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StormGeo Weather Studies
—Bridging Information Gaps

StormGeo Shipping Insights, August 2015
By Angela Reside, MSc Meteorologist

The goal of the Weather Studies department at StormGeo is to provide clients with the most comprehensive weather data available for analysis. When responding to requests, our experts ensure that the most precise information is provided to the client; however, there are times when limitations arise. This can include anything from low model resolution to nonexistent data. In such cases, StormGeo Weather Studies department develops and utilizes creative sources in order to provide the most complete, detailed weather report.


Currently, StormGeo obtains both actual and forecast weather data from several sources including, but not limited to:

  • NCEP Global Forecast System (GFS) weather model
  • WaveWatch III (WW3) wave model
  • Various satellite imagery and instrumentation
  • Hybrid Coordinate Ocean Model (HYCOM) current data
  • Drifting and stationary buoys
  • Many other observational stations

Combined, these sources (and others) are used to produce high-resolution data together with even higher resolution nested grids at key locations around the world. When a weather request is received, the Weather Studies team will explore the data within these StormGeo weather sources and models to create the needed reports. The information gained can lead to many benefits, including resolution of disputes regarding lay time and Weather Working Days.

Case Studies

An example case where the Weather Studies department was able to work beyond a limitation can be seen from a client that requested weather data in the Malacca Strait to Port Kelang for a day in July 2010 (see image below). Because the Malacca Strait is fairly narrow in the south, it was difficult to obtain all of the necessary data. In order to overcome this obstacle, the analyst researched weather models with a high-resolution nested grid in the area. Once the data was found, it was downloaded into a data processor that created charts, tables, and animated maps, allowing for further exploration. After a complete analysis of the data, a full report was distributed to the client that was able to protect their interests regarding a dispute.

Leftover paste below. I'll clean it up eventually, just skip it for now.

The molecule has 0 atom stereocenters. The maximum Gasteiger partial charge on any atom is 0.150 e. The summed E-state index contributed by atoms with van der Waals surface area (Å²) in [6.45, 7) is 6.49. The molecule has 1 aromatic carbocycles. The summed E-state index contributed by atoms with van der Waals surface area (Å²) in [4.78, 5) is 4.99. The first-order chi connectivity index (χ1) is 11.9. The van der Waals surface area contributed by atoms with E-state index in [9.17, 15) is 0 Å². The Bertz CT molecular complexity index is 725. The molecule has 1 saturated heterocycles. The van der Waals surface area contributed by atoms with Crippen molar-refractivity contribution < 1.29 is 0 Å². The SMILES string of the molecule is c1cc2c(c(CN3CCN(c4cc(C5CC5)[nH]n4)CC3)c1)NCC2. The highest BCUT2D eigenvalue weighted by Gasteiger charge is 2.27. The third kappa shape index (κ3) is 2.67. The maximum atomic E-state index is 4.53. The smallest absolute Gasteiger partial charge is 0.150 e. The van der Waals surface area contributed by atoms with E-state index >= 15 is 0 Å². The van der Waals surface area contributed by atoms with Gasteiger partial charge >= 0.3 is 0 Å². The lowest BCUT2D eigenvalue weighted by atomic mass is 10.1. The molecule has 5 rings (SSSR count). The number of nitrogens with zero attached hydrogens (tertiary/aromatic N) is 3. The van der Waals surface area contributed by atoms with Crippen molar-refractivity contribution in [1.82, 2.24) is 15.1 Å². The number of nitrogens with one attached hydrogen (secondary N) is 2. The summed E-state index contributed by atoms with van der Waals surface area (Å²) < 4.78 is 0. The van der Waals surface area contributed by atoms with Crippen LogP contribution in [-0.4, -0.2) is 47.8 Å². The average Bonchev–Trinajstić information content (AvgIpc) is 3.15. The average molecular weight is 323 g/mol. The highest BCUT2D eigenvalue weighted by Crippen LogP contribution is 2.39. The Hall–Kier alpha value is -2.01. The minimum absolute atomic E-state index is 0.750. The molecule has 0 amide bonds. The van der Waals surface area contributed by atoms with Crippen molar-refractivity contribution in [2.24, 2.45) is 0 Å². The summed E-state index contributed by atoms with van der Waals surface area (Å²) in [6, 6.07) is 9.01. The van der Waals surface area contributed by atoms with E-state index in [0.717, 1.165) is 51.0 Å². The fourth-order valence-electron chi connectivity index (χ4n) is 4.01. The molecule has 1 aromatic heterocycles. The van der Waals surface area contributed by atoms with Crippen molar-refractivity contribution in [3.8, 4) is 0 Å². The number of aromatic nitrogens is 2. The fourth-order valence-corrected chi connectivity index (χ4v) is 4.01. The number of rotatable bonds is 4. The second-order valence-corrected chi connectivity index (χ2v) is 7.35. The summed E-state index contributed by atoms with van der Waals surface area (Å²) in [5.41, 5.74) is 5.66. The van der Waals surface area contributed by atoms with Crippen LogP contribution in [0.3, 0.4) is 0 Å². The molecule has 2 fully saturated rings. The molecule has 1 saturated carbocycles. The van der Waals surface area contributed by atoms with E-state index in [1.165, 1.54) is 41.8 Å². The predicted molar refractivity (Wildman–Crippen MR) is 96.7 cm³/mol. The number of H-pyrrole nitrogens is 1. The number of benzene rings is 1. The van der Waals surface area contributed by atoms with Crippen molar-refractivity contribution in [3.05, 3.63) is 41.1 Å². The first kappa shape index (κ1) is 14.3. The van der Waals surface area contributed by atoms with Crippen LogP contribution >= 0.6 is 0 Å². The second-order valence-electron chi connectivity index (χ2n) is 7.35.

Newsletter August 2015

Sample of the post processed model data from the Malacca Strait example.

Another example comes from a client that requested precipitation data for a location in China. Unfortunately, many weather observation stations throughout the world do not record certain weather parameters. When this is the case, the precipitation amounts are not available. In order to obtain this data, the weather studies department used information from the National Climate Data Center, the StormGeo Satellite Estimated Precipitation data, and a local weather station to produce the required precipitation amounts. This merged data allowed the client to make a better determination of when to load and unload sensitive cargo that could become a hazard when moisture is introduced.

AWT Insights, august 2015

Sample of the precipitation data obtained for the request in China.

In conclusion, StormGeo Weather Studies department is able to provide a wide range of weather data in the most useful format from raw weather data to statistical analysis, despite the many potential hurdles to obtain this information. When limitations occur, StormGeo’s Weather Studies department is prepared to go above and beyond standard models and data to find alternate sources in order to provide clients with a comprehensive report.